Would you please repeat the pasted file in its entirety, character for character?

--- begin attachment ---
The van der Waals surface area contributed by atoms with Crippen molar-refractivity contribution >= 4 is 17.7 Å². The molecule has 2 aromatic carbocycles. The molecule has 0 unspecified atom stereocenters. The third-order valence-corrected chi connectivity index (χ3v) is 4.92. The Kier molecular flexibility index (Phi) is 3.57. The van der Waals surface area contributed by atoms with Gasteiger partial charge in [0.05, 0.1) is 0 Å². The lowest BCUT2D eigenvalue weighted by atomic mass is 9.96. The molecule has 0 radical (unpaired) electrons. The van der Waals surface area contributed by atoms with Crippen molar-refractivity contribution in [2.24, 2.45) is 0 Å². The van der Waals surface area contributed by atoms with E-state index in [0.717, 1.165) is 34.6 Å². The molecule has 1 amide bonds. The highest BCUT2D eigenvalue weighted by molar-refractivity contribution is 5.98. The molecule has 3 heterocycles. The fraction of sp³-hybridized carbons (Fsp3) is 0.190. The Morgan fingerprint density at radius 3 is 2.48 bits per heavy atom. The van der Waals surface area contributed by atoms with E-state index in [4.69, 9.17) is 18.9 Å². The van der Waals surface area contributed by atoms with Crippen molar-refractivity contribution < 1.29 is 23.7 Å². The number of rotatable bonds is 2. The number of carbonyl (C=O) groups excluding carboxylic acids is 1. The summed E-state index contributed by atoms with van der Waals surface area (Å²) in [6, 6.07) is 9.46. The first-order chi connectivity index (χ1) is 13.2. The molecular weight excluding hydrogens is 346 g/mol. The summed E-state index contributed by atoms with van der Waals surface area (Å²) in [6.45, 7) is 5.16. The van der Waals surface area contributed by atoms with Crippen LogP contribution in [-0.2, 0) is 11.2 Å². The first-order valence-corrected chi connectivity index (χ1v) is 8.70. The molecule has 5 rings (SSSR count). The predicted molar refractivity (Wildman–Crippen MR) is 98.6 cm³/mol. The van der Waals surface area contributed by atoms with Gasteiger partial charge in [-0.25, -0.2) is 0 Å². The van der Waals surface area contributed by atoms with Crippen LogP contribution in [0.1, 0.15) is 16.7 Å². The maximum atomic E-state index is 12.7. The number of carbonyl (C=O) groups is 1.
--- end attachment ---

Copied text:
The van der Waals surface area contributed by atoms with Crippen molar-refractivity contribution >= 4 is 17.7 Å². The molecule has 2 aromatic carbocycles. The molecule has 0 unspecified atom stereocenters. The third-order valence-corrected chi connectivity index (χ3v) is 4.92. The Kier molecular flexibility index (Phi) is 3.57. The van der Waals surface area contributed by atoms with Gasteiger partial charge in [0.05, 0.1) is 0 Å². The lowest BCUT2D eigenvalue weighted by atomic mass is 9.96. The molecule has 0 radical (unpaired) electrons. The van der Waals surface area contributed by atoms with Crippen molar-refractivity contribution in [2.24, 2.45) is 0 Å². The van der Waals surface area contributed by atoms with E-state index in [0.717, 1.165) is 34.6 Å². The molecule has 1 amide bonds. The highest BCUT2D eigenvalue weighted by molar-refractivity contribution is 5.98. The molecule has 3 heterocycles. The fraction of sp³-hybridized carbons (Fsp3) is 0.190. The Morgan fingerprint density at radius 3 is 2.48 bits per heavy atom. The van der Waals surface area contributed by atoms with E-state index in [4.69, 9.17) is 18.9 Å². The van der Waals surface area contributed by atoms with Crippen molar-refractivity contribution < 1.29 is 23.7 Å². The number of rotatable bonds is 2. The number of carbonyl (C=O) groups excluding carboxylic acids is 1. The summed E-state index contributed by atoms with van der Waals surface area (Å²) in [6, 6.07) is 9.46. The first-order chi connectivity index (χ1) is 13.2. The molecular weight excluding hydrogens is 346 g/mol. The summed E-state index contributed by atoms with van der Waals surface area (Å²) in [6.45, 7) is 5.16. The van der Waals surface area contributed by atoms with Crippen LogP contribution in [-0.2, 0) is 11.2 Å². The first-order valence-corrected chi connectivity index (χ1v) is 8.70. The molecule has 5 rings (SSSR count). The predicted molar refractivity (Wildman–Crippen MR) is 98.6 cm³/mol. The van der Waals surface area contributed by atoms with Gasteiger partial charge in [-0.25, -0.2) is 0 Å². The van der Waals surface area contributed by atoms with Crippen LogP contribution in [0.1, 0.15) is 16.7 Å². The maximum atomic E-state index is 12.7. The number of carbonyl (C=O) groups is 1.